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Native Kazaks, a mix of Turkic and Mongol nomadic tribes who migrated into the region in the 13th century, were rarely united as a single nation. The area
was conquered by Russia in the 18th century and Kazakstan became a Soviet Republic in 1936. During the 1950s and 1960s agricultural "Virgin Lands" program,
Soviet citizens were encouraged to help cultivate Kazakstan's northern pastures. This influx of immigrants (mostly Russians, but also some other deported
nationalities) skewed the ethnic mixture and enabled non-Kazaks to outnumber natives. Independence has caused many of these newcomers to emigrate. Current
issues include: developing a cohesive national identity; expanding the development of the country's vast energy resources and exporting them to world markets;
and continuing to strengthen relations with neighbouring states and other foreign powers.
Update No: 259 - (25/07/02)
The Kazak regime, dictatorial and despotic though it may be, is acquiring a measure of legitimacy from the rapid growth of the economy and
the rising repute of the country abroad as a new oil frontier and exporter of minerals. None of Kazakstan's neighbours, except for Russia, could be remotely
described as democratic.
The CICA meeting
In early June Kazakstan hosted a large summit of the Conference on Interaction and Confidence -Building Measures in Asia (CICA). The leaders of 11 nations
attended, including Russia, China, India and Pakistan. The Israelis sent a delegation, to which the Iranians objected strongly, referring to them as a
"terrorist nation." Talks on the sidelines of the conference improved relations between India and Pakistan although the major players, Vajpayee flatly
refused to meet with Musharraf. The CICA has 10 years of history behind it. Two major agreements were signed, the Almaty Pact and the Declaration Against
Terrorism. Both are directed against separatism and terrorism.
The Caspian Sea Conference
The Kazaks also participated in a meeting of the five littoral states of the Caspian Sea in Ashkhabad in April, at which not much progress was made. The four
former Soviet republics involved don't see eye to eye with Iran that the Caspian Sea should be divided up equally, rather than according to each state's share
of the coastline. President Khatami of Iran was unbudging on the issue.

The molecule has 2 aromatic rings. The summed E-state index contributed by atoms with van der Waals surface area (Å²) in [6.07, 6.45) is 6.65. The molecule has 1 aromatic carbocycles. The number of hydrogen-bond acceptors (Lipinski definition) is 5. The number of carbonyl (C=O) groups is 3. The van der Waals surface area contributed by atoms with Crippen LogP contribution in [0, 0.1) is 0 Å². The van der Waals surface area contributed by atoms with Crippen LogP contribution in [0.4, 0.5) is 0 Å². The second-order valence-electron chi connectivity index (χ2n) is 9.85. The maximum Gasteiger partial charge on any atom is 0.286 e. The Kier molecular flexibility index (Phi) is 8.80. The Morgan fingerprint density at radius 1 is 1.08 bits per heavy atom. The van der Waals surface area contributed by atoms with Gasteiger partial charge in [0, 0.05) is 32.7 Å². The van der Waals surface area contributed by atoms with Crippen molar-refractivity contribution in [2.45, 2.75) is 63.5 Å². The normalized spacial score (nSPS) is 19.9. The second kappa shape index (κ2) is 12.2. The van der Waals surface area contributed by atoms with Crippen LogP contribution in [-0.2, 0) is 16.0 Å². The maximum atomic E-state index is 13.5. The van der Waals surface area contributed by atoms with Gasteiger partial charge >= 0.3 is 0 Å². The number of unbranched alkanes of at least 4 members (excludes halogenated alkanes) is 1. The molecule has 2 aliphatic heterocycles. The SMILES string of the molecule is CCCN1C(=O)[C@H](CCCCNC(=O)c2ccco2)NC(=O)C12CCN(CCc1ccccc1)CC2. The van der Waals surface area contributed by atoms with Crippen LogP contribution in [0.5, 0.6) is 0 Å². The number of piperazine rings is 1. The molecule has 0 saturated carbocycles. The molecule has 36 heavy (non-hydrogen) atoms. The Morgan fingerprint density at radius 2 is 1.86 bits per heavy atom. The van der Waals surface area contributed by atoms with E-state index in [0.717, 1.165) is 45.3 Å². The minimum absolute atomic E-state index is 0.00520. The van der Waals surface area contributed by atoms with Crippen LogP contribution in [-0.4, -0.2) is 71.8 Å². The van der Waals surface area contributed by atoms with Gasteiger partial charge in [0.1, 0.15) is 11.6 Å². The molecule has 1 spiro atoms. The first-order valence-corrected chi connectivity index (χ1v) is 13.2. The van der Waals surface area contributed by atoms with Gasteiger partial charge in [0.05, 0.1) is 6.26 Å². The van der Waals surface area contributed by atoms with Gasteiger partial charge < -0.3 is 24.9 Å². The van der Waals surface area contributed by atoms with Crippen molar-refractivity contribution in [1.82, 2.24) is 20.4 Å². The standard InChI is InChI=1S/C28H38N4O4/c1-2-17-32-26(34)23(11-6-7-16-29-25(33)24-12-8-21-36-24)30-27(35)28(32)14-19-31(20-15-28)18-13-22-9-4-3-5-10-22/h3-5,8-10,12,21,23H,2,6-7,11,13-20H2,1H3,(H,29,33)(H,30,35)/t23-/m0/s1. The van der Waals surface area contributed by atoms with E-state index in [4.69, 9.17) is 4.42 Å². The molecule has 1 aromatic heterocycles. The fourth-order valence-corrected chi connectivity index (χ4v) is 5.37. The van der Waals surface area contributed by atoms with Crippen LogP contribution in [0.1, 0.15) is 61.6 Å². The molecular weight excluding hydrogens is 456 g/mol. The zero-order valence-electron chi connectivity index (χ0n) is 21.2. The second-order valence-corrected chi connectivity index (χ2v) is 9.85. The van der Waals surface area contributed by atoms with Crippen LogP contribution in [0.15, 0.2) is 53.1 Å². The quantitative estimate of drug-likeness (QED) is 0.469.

The Kazak economy is growing far more quickly than any other in the FSU at around 10 per cent per annum. With inflation fairly low this is finally bringing
some relief to an economically distressed population. Improvement is coming from a very low base, but it is coming.
The Kazaks are doing very well, according to their figures. GDP is soaring, having grown by 9.6% in 2000, 13.2% in 2001 and a prospective 7.6% in 2002. GDP
will be doubling every decade at this rate. Of course, growth is likely to slow down after this initial spurt, which owes a great deal to oil and gas, now
being exported in volumes.
Oil and gas boom
The flow of oil from three fields in the Caspian region across Russia to Western markets is the mainspring of the economic boom. Foreign direct investment
(FDI) has been flooding in, some US$1.45bn in 2000, US$2.7bn in 2001 and a likely US$2.5bn this year. The FDI is concentrated heavily in the energy sector,
especially to the three world class projects of Tengiz, Karachagank and the offshore Kashagan. Production of oil is set to double to 1.3m barrels per day by
2005. Other estimates put oil output at nearly 3m barrels per day by 2015.
The Tengiz field alone has 6-9bn barrels in reserves. It is being developed by Chevron, Texaco, ExxonMobil and Lukarco. They plan an output of 19.7m tonnes
of oil per year by 2005.
Output is also to be doubled from Karachagnak in the next four years, a huge oil and gas condensate field. But the big one, perhaps the largest find in 20
years is Kashagan in the Caspian, whose reserves are reckoned to be in the 15-30bn barrels league.
Exports from all three fields are going via a pipeline to Novorossysk on Russia's Black Sea coast; constructed by the Caspian Pipeline Consortium for
US$2.16bn. The world's energy map is being transformed with Central Asia beckoning as another North Sea, if not another Texas. The 15m population are
hoping for spin-offs from the boom in energy. Minerals production is also rapidly on the rise.
The government under hard-line dictator Nursultan Nazarbayev is cracking down on dissent and the media, imprisoning opposition figures. There is not likely to
be any change of regime soon. Most officials want to be around as the revenues from energy start to flow.
A series of strange incidents recently has afflicted the media. They include a petrol bombing at the offices of a business newspaper, threats against editors
and the beating up of journalists. President Nazarbayev has denounced them as "acts of wild vandalism."
But the obvious suspects would be officials of his own regime. In Moscow a group of Kazak journalists has alleged that the president ordered the closure of
22 private newspapers and TV stations reporting on an alleged US$20bn from oil deals that have been put in private Swiss bank accounts. The figure seems